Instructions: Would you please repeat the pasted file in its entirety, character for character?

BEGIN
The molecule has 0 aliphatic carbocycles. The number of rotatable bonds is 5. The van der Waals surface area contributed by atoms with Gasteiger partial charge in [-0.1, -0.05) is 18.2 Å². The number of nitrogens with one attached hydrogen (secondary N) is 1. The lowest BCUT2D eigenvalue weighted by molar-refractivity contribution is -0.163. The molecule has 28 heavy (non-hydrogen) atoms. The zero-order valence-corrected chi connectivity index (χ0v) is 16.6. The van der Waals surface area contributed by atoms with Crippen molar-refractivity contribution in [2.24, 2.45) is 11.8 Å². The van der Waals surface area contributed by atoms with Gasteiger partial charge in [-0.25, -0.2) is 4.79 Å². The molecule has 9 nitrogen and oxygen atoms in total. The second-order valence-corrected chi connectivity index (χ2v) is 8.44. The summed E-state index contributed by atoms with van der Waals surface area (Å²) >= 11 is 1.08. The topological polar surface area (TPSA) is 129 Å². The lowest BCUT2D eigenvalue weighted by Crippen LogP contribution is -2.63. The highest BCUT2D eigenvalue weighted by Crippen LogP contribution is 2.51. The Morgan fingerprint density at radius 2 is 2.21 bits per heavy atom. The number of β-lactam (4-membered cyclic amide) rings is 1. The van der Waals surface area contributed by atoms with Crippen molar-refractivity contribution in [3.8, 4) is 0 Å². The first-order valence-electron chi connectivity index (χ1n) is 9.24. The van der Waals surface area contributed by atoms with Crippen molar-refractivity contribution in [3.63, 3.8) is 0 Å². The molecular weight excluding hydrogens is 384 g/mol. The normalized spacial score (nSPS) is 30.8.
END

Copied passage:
The molecule has 0 aliphatic carbocycles. The number of rotatable bonds is 5. The van der Waals surface area contributed by atoms with Gasteiger partial charge in [-0.1, -0.05) is 18.2 Å². The number of nitrogens with one attached hydrogen (secondary N) is 1. The lowest BCUT2D eigenvalue weighted by molar-refractivity contribution is -0.163. The molecule has 28 heavy (non-hydrogen) atoms. The zero-order valence-corrected chi connectivity index (χ0v) is 16.6. The van der Waals surface area contributed by atoms with Crippen molar-refractivity contribution in [2.24, 2.45) is 11.8 Å². The van der Waals surface area contributed by atoms with Gasteiger partial charge in [-0.25, -0.2) is 4.79 Å². The molecule has 9 nitrogen and oxygen atoms in total. The second-order valence-corrected chi connectivity index (χ2v) is 8.44. The summed E-state index contributed by atoms with van der Waals surface area (Å²) >= 11 is 1.08. The topological polar surface area (TPSA) is 129 Å². The lowest BCUT2D eigenvalue weighted by Crippen LogP contribution is -2.63. The highest BCUT2D eigenvalue weighted by Crippen LogP contribution is 2.51. The Morgan fingerprint density at radius 2 is 2.21 bits per heavy atom. The number of β-lactam (4-membered cyclic amide) rings is 1. The van der Waals surface area contributed by atoms with Crippen molar-refractivity contribution in [3.8, 4) is 0 Å². The first-order valence-electron chi connectivity index (χ1n) is 9.24. The van der Waals surface area contributed by atoms with Crippen molar-refractivity contribution in [3.63, 3.8) is 0 Å². The molecular weight excluding hydrogens is 384 g/mol. The normalized spacial score (nSPS) is 30.8.